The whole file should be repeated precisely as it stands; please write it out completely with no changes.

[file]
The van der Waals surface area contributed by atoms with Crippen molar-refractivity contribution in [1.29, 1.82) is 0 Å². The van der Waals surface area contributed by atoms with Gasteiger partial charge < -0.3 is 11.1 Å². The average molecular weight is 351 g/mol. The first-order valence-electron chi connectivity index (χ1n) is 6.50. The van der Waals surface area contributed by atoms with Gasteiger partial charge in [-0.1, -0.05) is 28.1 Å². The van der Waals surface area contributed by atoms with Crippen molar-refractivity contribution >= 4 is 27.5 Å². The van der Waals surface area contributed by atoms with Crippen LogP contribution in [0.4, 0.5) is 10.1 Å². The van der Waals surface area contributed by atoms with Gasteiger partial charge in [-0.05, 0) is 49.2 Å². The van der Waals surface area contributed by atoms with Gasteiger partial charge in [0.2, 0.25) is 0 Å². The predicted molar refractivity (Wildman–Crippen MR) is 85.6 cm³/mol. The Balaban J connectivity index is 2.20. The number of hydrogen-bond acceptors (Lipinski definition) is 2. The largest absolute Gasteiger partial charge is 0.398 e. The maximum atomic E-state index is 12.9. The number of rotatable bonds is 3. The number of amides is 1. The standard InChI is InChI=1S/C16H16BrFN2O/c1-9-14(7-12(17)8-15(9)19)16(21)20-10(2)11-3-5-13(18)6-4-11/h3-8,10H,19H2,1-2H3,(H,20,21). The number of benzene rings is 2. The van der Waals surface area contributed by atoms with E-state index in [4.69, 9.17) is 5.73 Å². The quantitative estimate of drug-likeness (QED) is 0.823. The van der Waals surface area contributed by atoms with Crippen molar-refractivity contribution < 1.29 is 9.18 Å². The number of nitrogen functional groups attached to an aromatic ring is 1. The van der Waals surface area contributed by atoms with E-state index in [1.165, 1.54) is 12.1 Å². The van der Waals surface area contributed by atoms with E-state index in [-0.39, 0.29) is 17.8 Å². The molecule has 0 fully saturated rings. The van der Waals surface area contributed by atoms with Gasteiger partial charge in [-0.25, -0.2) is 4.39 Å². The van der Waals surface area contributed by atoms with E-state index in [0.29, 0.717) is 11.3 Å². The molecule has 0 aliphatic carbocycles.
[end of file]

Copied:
The van der Waals surface area contributed by atoms with Crippen molar-refractivity contribution in [1.29, 1.82) is 0 Å². The van der Waals surface area contributed by atoms with Gasteiger partial charge < -0.3 is 11.1 Å². The average molecular weight is 351 g/mol. The first-order valence-electron chi connectivity index (χ1n) is 6.50. The van der Waals surface area contributed by atoms with Gasteiger partial charge in [-0.1, -0.05) is 28.1 Å². The van der Waals surface area contributed by atoms with Crippen molar-refractivity contribution >= 4 is 27.5 Å². The van der Waals surface area contributed by atoms with Crippen LogP contribution in [0.4, 0.5) is 10.1 Å². The van der Waals surface area contributed by atoms with Gasteiger partial charge in [-0.05, 0) is 49.2 Å². The van der Waals surface area contributed by atoms with Gasteiger partial charge in [0.2, 0.25) is 0 Å². The predicted molar refractivity (Wildman–Crippen MR) is 85.6 cm³/mol. The Balaban J connectivity index is 2.20. The number of hydrogen-bond acceptors (Lipinski definition) is 2. The largest absolute Gasteiger partial charge is 0.398 e. The maximum atomic E-state index is 12.9. The number of rotatable bonds is 3. The number of amides is 1. The standard InChI is InChI=1S/C16H16BrFN2O/c1-9-14(7-12(17)8-15(9)19)16(21)20-10(2)11-3-5-13(18)6-4-11/h3-8,10H,19H2,1-2H3,(H,20,21). The number of benzene rings is 2. The van der Waals surface area contributed by atoms with E-state index in [4.69, 9.17) is 5.73 Å². The quantitative estimate of drug-likeness (QED) is 0.823. The van der Waals surface area contributed by atoms with Crippen molar-refractivity contribution < 1.29 is 9.18 Å². The number of nitrogen functional groups attached to an aromatic ring is 1. The van der Waals surface area contributed by atoms with E-state index in [1.165, 1.54) is 12.1 Å². The van der Waals surface area contributed by atoms with E-state index in [-0.39, 0.29) is 17.8 Å². The molecule has 0 fully saturated rings. The van der Waals surface area contributed by atoms with Gasteiger partial charge in [-0.25, -0.2) is 4.39 Å². The van der Waals surface area contributed by atoms with E-state index in [0.29, 0.717) is 11.3 Å². The molecule has 0 aliphatic carbocycles.